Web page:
Latest: Ireland ‘losing out’ with lack of foreign language skills, says Taoiseach

Update 8.17pm: The Government says it could take another ten years for Ireland’s education system to be the best in Europe.

The latest action plan on education was launched earlier today.

It includes proposals around STEM (Science, technology, engineering and mathematics) subjects and additional supports for those in disadvantaged areas.

Taoiseach Leo Varadkar says the plan also aims to increase the numbers learning foreign languages.

“Ireland is an increasingly diverse country and yet most people in Ireland still can only master one language, which is the English language. I think that’s a real shame,” said Mr Varadkar.

“It’s so different when you go to other countries, whether it’s Germany or the Netherlands or most of Northern Europe, where people can very commonly speak two or three languages.

“I think we’re losing out in that regard.”

Original story (5.38pm): Varadkar hopes Brexit leads to more students learning a foreign language

The Taoiseach says one of his biggest regrets is not studying abroad.

The Government has today launched its latest action plan on education, which encourages students to learn a foreign language.

Leo Varadkar says Brexit may also be a good thing when it comes to people studying overseas.

“British universities will probably not be part of Erasmus anymore, meaning that more Irish students, rather than studying in Manchester or Edinburgh or London in English-speaking universities, will hopefully take the opportunity to study in continental Europe, thereby increasing their language competence,” he said.

The Society of St Vincent de Paul has welcomed the Action Plan for Education 2018 but is disappointed by the lack of focus on education costs.

“It is good to see that the Minister reiterated his Department’s commitment to giving every child an equal opportunity in life.

“But unless there is a strong focus on addressing education costs at all levels, children and young people from low-income families will continue to be locked out of our education system.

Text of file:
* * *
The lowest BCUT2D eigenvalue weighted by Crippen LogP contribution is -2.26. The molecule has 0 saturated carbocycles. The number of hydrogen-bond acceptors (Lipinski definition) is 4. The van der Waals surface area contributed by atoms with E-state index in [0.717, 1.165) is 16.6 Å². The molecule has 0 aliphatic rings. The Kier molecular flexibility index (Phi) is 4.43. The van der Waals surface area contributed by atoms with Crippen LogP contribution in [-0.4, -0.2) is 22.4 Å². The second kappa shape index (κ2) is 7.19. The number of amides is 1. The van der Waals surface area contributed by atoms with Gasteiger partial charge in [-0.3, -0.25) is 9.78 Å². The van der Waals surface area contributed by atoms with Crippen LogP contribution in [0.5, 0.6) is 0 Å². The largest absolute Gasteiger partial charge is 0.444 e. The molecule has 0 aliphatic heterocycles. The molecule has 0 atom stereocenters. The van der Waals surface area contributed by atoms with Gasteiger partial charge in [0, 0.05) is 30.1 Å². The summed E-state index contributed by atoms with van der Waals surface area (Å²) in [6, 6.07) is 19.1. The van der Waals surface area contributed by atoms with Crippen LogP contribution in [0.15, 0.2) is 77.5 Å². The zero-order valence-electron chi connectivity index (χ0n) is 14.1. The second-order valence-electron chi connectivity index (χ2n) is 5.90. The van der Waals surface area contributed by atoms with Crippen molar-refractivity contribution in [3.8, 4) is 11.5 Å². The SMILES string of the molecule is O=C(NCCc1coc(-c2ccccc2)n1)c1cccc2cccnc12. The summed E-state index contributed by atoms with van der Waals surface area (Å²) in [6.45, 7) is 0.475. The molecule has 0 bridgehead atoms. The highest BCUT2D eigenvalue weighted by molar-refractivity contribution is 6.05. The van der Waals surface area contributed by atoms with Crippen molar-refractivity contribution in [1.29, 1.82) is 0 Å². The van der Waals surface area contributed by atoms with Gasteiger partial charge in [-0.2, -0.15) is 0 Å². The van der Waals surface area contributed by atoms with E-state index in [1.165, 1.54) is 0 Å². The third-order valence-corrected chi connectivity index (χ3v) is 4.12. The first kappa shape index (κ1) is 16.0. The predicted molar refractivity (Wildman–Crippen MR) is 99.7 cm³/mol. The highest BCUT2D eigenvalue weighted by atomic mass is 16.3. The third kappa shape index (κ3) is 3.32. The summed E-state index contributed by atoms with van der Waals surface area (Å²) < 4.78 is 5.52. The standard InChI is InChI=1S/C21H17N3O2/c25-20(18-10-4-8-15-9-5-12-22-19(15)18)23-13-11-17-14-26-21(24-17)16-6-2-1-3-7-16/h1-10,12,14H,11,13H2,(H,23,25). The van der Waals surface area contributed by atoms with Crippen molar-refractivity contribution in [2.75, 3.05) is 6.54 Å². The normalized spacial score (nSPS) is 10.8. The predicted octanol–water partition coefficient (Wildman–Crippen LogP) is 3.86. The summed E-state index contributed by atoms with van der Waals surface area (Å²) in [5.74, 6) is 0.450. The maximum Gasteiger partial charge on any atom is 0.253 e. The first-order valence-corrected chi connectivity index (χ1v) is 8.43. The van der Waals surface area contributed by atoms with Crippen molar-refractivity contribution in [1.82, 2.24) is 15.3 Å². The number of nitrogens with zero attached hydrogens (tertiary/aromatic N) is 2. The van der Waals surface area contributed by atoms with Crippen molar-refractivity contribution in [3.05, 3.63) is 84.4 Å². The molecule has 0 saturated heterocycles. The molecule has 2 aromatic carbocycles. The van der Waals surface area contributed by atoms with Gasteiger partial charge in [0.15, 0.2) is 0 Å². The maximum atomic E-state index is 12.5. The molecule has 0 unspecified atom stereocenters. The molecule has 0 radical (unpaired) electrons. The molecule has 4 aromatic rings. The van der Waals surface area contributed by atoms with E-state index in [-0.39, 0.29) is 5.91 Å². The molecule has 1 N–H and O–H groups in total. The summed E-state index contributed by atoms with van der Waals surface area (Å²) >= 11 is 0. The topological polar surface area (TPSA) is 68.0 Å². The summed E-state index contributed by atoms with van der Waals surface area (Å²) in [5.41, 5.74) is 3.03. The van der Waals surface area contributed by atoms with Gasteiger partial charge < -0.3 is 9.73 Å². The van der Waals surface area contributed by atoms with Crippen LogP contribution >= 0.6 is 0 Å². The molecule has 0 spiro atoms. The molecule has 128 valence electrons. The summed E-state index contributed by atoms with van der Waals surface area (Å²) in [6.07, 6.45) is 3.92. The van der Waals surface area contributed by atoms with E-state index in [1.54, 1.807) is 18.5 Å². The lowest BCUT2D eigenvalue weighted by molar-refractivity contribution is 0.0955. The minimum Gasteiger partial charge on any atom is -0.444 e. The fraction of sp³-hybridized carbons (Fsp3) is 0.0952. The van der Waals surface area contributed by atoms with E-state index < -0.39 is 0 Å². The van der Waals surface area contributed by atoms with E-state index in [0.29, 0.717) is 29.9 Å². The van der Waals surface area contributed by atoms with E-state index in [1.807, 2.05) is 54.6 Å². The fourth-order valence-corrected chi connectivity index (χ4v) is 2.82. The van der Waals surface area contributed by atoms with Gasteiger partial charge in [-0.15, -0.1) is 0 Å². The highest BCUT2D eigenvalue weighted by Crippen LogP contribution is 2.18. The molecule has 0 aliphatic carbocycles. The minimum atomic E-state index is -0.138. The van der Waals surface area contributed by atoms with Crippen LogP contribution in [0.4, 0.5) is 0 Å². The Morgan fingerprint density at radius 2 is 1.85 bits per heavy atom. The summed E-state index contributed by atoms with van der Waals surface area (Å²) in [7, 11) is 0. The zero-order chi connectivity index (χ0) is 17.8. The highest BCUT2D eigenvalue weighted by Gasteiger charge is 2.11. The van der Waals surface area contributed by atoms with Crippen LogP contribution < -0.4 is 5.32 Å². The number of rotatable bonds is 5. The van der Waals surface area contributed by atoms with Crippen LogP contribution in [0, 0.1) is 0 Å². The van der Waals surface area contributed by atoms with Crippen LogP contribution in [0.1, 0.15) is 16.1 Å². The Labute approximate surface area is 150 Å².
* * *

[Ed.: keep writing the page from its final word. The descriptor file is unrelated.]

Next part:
"The plan launched this morning will do little to prevent the significant stress and strain parents experience at back to school time. Nor will it break down the financial barriers to further and higher education experienced by students from non-traditional and disadvantaged backgrounds,” said Dr Tricia Keilthy, SVP Head of Social Justice & Policy.

Related Articles

UK not heading for 'Mad Max' economy after Brexit, David Davis tells EU

Ireland’s leaders must prepare for the worst on Brexit

Survey finds very few Irish SMEs preparing for life after Brexit

Brexit will hurt bad but let’s not overstate the costs

More in this Section

Three men face intimidation charges as part of investigation into alleged paedophile hunting

Varadkar turns film critic in the Dáil

Family knew dad's attempted murderer all their lives; damp cartridges meant gun did not fire

Disabled man living in fear after burglars ransacked his home and set his trousers on fire

Today's Stories

Bessborough mother and baby home: Delay in seeking details of burials

Department of Justice ‘critically conflicted’ over relationship with An Garda Síochána

TD’s office vandalised as signs removed

Figures show that Leo’s health kick is inspiring TDs to get in shape


The biggest cancer killer will take your breath away

Hopefully she had an idea...

Power of the press: Meryl Streep and Tom Hanks discuss 'The Post'

More From The Irish Examiner